Commentary: First in Booze, First In Shoes, Last In Education
Statistic after statistic, ranking after ranking shows American students lagging behind their counterparts across the globe. Missouri’s schools are no exception. Missouri is a perfect example of our country’s diseased public education system. Three districts are currently unaccredited by the state — Kansas City, Riverview Gardens and Normandy — and the St. Louis Public School system is on the brink, sitting in “provisional accreditation” purgatory.
All are academic failures. However, the issue is not limited to a handful of urban school districts. Overall, Missouri’s schools were ranked 41st in the country by Education Week in its yearly evaluation of the nation’s education system. Additionally, compared to the rest of the country, Missouri had the third lowest rate of high school students taking Advanced Placement exams.
As with most political debates, a barrage of proposed solutions has been thrown at the education problem. Many cry that Missouri’s schools are underfunded and that increasing the funding for the worst schools would set our state’s students up to succeed in short order. A glance at the facts proves this wrong.
According to data from the Missouri Department of Elementary and Secondary Education, a school district’s average expenditure per student has no correlation with educational success. For example, many of the top districts in the state spend roughly the same amount as Normandy, Riverview Gardens, or Kansas City.
From 2009-2013, Kirkwood, Ladue and Parkway all spent roughly $12,000 per average daily attendance (ADA), nearly the same as Normandy. And over the same period, Rockwood, whose Eureka and Marquette high schools rank among the best in the state, spent about the same as Riverview Gardens — roughly $9,000 per ADA.
So if funding alone does not a make a good school district, what does? The short answer is small, community-centered schools, rigorous evaluations of both teachers and students, and strict discipline.
Parental investment in education uniformly leads to better schools. The same principle can be applied to schools as a whole. Students attending a high school with thousands of students can drift from class to class, without any sense of belonging. Small schools are more responsive to individual students. Additionally, when the students come from the immediate area, schools are tied more closely to the community as a whole. The more that people invest in a school the better, and small community-based schools generate more investment from students, parents, teachers, and the larger community.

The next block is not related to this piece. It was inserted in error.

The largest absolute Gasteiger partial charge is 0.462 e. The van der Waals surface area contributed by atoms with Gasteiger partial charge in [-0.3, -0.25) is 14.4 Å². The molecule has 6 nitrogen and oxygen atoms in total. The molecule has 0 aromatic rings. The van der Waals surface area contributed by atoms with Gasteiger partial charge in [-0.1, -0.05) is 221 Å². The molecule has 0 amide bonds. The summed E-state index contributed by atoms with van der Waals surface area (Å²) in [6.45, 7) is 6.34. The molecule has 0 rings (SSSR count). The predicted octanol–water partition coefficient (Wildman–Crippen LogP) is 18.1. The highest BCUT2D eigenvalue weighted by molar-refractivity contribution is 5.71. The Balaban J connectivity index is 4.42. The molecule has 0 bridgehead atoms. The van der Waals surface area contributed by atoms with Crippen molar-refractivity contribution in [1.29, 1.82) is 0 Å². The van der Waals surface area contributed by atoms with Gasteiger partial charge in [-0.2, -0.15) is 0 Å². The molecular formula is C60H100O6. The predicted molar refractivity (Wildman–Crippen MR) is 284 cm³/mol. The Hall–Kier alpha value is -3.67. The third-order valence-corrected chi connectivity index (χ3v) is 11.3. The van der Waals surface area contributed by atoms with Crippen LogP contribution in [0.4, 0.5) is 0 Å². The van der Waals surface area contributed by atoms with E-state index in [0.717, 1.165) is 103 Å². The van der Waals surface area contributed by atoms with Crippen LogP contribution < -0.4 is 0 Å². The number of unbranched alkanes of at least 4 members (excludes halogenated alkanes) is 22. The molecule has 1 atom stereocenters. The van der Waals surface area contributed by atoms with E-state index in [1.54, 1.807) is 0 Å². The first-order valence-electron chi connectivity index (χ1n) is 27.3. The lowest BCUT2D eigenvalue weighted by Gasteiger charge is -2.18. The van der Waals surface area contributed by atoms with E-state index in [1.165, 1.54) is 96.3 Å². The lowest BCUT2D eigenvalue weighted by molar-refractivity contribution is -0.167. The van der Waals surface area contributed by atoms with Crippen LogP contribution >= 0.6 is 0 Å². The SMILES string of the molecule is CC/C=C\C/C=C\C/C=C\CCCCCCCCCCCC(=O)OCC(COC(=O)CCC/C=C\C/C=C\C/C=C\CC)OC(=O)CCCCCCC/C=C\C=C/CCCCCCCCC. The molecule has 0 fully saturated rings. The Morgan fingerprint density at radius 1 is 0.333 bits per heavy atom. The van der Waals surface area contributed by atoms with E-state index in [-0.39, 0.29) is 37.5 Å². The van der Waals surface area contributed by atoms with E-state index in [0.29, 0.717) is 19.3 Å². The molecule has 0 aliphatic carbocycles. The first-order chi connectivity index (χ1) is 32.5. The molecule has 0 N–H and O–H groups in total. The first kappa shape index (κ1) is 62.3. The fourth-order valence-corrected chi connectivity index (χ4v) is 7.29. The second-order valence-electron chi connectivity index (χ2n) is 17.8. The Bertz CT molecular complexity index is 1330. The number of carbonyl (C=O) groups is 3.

To ensure success, both students and teachers must be evaluated regularly. Standardized testing is not perfect, but it is the best available tool to ensure sufficient educational opportunities in all districts. The Missouri Assessment Program work for students, but the state lacks comprehensive evaluations of teachers. Ideally, each teacher would be evaluated during class. Evaluations would occur roughly once a month, with peer evaluations accounting for roughly three-quarters of the whole. State officials or another third party would conduct the remainder of the evaluations. Tenure would be based upon a teacher’s complete five-year compendium of evaluations.
The third, and most important key to improving Missouri schools is strengthening discipline standards. Many of our state’s worst schools struggle with violence and crime.
While only a handful of students in these schools are involved in violence, all are affected. Most instigators remain in the building, receiving either detention or suspension. Even those who receive out-of-school suspension return in due time. The solution is to remove instigators to a much stricter alternative school. KIPP charter schools, for example, thrive by insisting on almost draconian discipline. Those who warrant out-of-school suspension should be sent to a smaller school that follows the KIPP model for an extended period. Repeat offenders would be permanently reassigned. Consequently, the majority of students would remain in their neighborhood school, free from trouble and free to learn.
According to C.S. Lewis, “Failures are finger posts on the road to achievement.” Let’s move on toward academic achievement through implementing much-needed academic reforms.
Yossi Katz is a senior at Clayton High School and an editor on the school paper.